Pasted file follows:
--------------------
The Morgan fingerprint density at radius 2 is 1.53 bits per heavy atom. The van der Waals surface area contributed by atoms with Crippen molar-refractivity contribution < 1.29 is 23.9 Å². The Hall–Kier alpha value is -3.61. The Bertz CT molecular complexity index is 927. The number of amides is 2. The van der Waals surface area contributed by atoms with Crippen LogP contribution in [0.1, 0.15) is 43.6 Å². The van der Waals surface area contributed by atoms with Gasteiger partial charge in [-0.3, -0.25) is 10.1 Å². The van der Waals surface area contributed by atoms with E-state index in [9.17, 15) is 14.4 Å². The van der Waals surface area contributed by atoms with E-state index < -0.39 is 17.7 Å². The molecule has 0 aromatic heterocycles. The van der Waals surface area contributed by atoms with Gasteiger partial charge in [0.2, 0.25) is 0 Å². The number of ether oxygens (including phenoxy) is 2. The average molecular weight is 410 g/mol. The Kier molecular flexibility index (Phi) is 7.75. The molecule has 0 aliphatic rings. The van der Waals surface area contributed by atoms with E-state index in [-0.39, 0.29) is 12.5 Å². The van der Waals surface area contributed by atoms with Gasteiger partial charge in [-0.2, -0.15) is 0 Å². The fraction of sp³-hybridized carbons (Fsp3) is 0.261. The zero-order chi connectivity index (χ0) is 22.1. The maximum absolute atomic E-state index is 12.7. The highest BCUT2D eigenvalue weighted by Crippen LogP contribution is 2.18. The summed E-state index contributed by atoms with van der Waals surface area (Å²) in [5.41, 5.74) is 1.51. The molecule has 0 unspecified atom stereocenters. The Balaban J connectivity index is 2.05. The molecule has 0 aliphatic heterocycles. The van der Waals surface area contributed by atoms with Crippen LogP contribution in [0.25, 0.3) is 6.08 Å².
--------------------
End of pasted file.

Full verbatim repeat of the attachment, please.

The Morgan fingerprint density at radius 2 is 1.53 bits per heavy atom. The van der Waals surface area contributed by atoms with Crippen molar-refractivity contribution < 1.29 is 23.9 Å². The Hall–Kier alpha value is -3.61. The Bertz CT molecular complexity index is 927. The number of amides is 2. The van der Waals surface area contributed by atoms with Crippen LogP contribution in [0.1, 0.15) is 43.6 Å². The van der Waals surface area contributed by atoms with Gasteiger partial charge in [-0.3, -0.25) is 10.1 Å². The van der Waals surface area contributed by atoms with E-state index in [9.17, 15) is 14.4 Å². The van der Waals surface area contributed by atoms with E-state index < -0.39 is 17.7 Å². The molecule has 0 aromatic heterocycles. The van der Waals surface area contributed by atoms with Gasteiger partial charge in [0.2, 0.25) is 0 Å². The number of ether oxygens (including phenoxy) is 2. The average molecular weight is 410 g/mol. The Kier molecular flexibility index (Phi) is 7.75. The molecule has 0 aliphatic rings. The van der Waals surface area contributed by atoms with E-state index in [-0.39, 0.29) is 12.5 Å². The van der Waals surface area contributed by atoms with Gasteiger partial charge in [-0.2, -0.15) is 0 Å². The fraction of sp³-hybridized carbons (Fsp3) is 0.261. The zero-order chi connectivity index (χ0) is 22.1. The maximum absolute atomic E-state index is 12.7. The highest BCUT2D eigenvalue weighted by Crippen LogP contribution is 2.18. The summed E-state index contributed by atoms with van der Waals surface area (Å²) in [5.41, 5.74) is 1.51. The molecule has 0 unspecified atom stereocenters. The Balaban J connectivity index is 2.05. The molecule has 0 aliphatic heterocycles. The van der Waals surface area contributed by atoms with Crippen LogP contribution in [0.25, 0.3) is 6.08 Å².